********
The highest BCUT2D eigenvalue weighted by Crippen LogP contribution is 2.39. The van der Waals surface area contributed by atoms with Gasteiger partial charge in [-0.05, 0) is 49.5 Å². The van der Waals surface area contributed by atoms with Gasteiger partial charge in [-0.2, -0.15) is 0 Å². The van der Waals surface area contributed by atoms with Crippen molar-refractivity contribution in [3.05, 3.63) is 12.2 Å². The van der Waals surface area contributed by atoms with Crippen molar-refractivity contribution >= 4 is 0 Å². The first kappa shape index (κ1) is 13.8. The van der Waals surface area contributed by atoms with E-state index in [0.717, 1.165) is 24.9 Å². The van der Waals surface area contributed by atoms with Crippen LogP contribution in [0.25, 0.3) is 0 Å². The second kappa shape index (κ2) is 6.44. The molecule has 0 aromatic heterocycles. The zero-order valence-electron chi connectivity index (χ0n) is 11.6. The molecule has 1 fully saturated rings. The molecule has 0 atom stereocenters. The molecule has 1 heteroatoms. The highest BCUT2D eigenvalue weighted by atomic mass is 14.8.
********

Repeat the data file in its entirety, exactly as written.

The highest BCUT2D eigenvalue weighted by Crippen LogP contribution is 2.39. The van der Waals surface area contributed by atoms with Gasteiger partial charge in [-0.05, 0) is 49.5 Å². The van der Waals surface area contributed by atoms with Gasteiger partial charge in [-0.2, -0.15) is 0 Å². The van der Waals surface area contributed by atoms with Crippen molar-refractivity contribution in [3.05, 3.63) is 12.2 Å². The van der Waals surface area contributed by atoms with Crippen molar-refractivity contribution >= 4 is 0 Å². The first kappa shape index (κ1) is 13.8. The van der Waals surface area contributed by atoms with E-state index in [0.717, 1.165) is 24.9 Å². The van der Waals surface area contributed by atoms with Crippen LogP contribution in [0.25, 0.3) is 0 Å². The second kappa shape index (κ2) is 6.44. The molecule has 0 aromatic heterocycles. The zero-order valence-electron chi connectivity index (χ0n) is 11.6. The molecule has 1 fully saturated rings. The molecule has 0 atom stereocenters. The molecule has 1 heteroatoms. The highest BCUT2D eigenvalue weighted by atomic mass is 14.8.